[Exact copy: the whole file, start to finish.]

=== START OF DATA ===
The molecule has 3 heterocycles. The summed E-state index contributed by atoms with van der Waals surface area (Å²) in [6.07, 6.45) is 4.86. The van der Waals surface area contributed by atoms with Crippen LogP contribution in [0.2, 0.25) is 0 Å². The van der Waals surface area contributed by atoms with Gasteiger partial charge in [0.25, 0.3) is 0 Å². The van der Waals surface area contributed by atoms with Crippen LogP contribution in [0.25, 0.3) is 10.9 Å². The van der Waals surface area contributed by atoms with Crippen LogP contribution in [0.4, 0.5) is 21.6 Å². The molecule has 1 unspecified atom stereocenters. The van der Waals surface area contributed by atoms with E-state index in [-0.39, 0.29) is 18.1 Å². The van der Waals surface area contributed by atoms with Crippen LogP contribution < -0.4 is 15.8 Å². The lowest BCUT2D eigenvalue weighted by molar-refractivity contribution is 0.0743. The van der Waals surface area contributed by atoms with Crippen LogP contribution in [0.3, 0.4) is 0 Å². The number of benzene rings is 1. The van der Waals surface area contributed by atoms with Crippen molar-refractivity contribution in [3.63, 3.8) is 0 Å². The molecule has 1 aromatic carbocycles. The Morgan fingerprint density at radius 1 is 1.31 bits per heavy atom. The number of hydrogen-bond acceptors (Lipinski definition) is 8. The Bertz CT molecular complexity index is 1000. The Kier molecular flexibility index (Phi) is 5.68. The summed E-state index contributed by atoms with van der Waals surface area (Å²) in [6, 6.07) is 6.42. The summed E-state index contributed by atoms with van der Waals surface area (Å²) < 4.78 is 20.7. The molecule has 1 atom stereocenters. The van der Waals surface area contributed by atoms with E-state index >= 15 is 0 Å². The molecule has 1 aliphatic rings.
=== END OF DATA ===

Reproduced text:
The molecule has 3 heterocycles. The summed E-state index contributed by atoms with van der Waals surface area (Å²) in [6.07, 6.45) is 4.86. The van der Waals surface area contributed by atoms with Crippen LogP contribution in [0.2, 0.25) is 0 Å². The van der Waals surface area contributed by atoms with Gasteiger partial charge in [0.25, 0.3) is 0 Å². The van der Waals surface area contributed by atoms with Crippen LogP contribution in [0.25, 0.3) is 10.9 Å². The van der Waals surface area contributed by atoms with Crippen LogP contribution in [0.4, 0.5) is 21.6 Å². The molecule has 1 unspecified atom stereocenters. The van der Waals surface area contributed by atoms with E-state index in [-0.39, 0.29) is 18.1 Å². The van der Waals surface area contributed by atoms with Crippen LogP contribution < -0.4 is 15.8 Å². The lowest BCUT2D eigenvalue weighted by molar-refractivity contribution is 0.0743. The van der Waals surface area contributed by atoms with Crippen LogP contribution in [0.3, 0.4) is 0 Å². The number of benzene rings is 1. The van der Waals surface area contributed by atoms with Crippen molar-refractivity contribution in [3.63, 3.8) is 0 Å². The molecule has 1 aromatic carbocycles. The Morgan fingerprint density at radius 1 is 1.31 bits per heavy atom. The number of hydrogen-bond acceptors (Lipinski definition) is 8. The Bertz CT molecular complexity index is 1000. The Kier molecular flexibility index (Phi) is 5.68. The summed E-state index contributed by atoms with van der Waals surface area (Å²) in [6, 6.07) is 6.42. The summed E-state index contributed by atoms with van der Waals surface area (Å²) < 4.78 is 20.7. The molecule has 1 atom stereocenters. The van der Waals surface area contributed by atoms with E-state index >= 15 is 0 Å². The molecule has 1 aliphatic rings.